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For the first time in 25 years, Major League Baseball has shut down. The sport’s owners locked out the players at midnight entering Thursday, initiating baseball’s first work stoppage in 26 years, and the ninth in the sport’s history. Free agency and other player transactions are frozen, and will likely remain so until a new deal is reached. The major league portion of the Winter Meetings are canceled as well.
Players and owners bargained during the last three days but the gap between the parties was so wide entering the week that they had virtually no chance to reach a deal in time. In a best-case scenario, this week’s conversations would have reached a point where owners would have allowed negotiations to continue without a lockout for some period of time. But for a while now, a work stoppage had appeared to be an inevitability. Players have grown increasingly dissatisfied with team behaviors and that the collective bargaining agreement (CBA) that enables at least some of them, and MLB owners have shown little interest in making the concessions the players seek.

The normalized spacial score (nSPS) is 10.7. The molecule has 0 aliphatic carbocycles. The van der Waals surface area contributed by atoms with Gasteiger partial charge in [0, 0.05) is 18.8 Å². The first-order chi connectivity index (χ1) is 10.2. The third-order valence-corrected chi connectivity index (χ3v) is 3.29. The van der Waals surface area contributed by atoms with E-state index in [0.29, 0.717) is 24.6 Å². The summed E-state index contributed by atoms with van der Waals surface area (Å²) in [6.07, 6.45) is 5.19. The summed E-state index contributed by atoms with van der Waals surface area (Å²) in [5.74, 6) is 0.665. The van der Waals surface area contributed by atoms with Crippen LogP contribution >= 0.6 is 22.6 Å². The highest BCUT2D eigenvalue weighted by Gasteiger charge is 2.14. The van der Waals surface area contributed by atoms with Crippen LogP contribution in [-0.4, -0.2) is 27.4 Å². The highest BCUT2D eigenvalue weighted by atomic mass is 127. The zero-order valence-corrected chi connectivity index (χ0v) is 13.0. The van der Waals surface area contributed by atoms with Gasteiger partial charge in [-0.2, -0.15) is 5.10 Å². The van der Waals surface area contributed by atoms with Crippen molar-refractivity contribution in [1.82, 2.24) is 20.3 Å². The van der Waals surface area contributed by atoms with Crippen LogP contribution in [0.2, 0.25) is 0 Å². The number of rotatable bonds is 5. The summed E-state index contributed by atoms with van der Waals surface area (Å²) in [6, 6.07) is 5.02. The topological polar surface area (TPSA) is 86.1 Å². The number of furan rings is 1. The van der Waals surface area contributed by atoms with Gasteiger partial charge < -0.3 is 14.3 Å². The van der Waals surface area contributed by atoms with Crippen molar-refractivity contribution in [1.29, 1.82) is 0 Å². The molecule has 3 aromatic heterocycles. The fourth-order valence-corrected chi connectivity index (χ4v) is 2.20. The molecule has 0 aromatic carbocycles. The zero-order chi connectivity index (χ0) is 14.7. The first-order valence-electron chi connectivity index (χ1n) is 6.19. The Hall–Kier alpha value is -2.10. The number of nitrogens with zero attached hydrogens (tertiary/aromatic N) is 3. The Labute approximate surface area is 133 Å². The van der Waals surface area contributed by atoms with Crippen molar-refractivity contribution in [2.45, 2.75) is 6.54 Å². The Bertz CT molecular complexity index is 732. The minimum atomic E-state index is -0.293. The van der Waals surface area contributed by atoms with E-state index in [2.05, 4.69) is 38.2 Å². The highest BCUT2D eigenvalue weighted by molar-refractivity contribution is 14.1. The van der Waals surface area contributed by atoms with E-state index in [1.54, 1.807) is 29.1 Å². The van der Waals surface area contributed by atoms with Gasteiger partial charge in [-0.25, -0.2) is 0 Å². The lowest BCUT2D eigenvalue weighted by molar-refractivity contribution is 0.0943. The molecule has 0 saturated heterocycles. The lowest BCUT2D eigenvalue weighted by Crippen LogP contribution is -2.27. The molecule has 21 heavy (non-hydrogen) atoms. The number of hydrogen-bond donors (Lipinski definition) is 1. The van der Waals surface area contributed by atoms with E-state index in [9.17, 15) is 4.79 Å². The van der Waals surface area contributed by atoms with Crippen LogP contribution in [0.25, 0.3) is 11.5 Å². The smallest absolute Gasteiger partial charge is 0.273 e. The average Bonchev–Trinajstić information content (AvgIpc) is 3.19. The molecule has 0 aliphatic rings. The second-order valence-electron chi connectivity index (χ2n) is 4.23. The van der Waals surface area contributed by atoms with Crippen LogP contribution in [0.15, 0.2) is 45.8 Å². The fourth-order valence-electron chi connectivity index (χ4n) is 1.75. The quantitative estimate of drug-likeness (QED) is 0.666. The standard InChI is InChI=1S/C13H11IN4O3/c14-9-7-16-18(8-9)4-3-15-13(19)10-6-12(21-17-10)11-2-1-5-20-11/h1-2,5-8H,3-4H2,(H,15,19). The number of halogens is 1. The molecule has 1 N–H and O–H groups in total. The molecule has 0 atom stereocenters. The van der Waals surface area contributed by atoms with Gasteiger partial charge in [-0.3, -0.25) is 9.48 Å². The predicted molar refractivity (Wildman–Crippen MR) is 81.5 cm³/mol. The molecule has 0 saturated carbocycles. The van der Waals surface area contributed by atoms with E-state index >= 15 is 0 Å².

Talks broke off Wednesday, well before the current CBA expired. The MLB declined to counter an economics proposal the player's union made on Tuesday unless the MLBPA agreed in advance to drop a number of key demands, including on the time it takes players to get to free agency and revenue sharing between owners.In some areas, such as the luxury-tax threshold and minimum salaries, the MLB made an offer of increases, but not to the satisfaction of the players.
In other areas, such as how long it takes players to get to arbitration, the MLB has shown greater resistance. The MLBPA has proposed allowing players to get to arbitration after two years rather than three, which the league has been adamant in saying it won’t allow. MLB is also uninterested in making changes to the revenue-sharing system between owners. Players want to see less money move through that system, which it believes goes too far in keeping teams afloat without having to invest in players.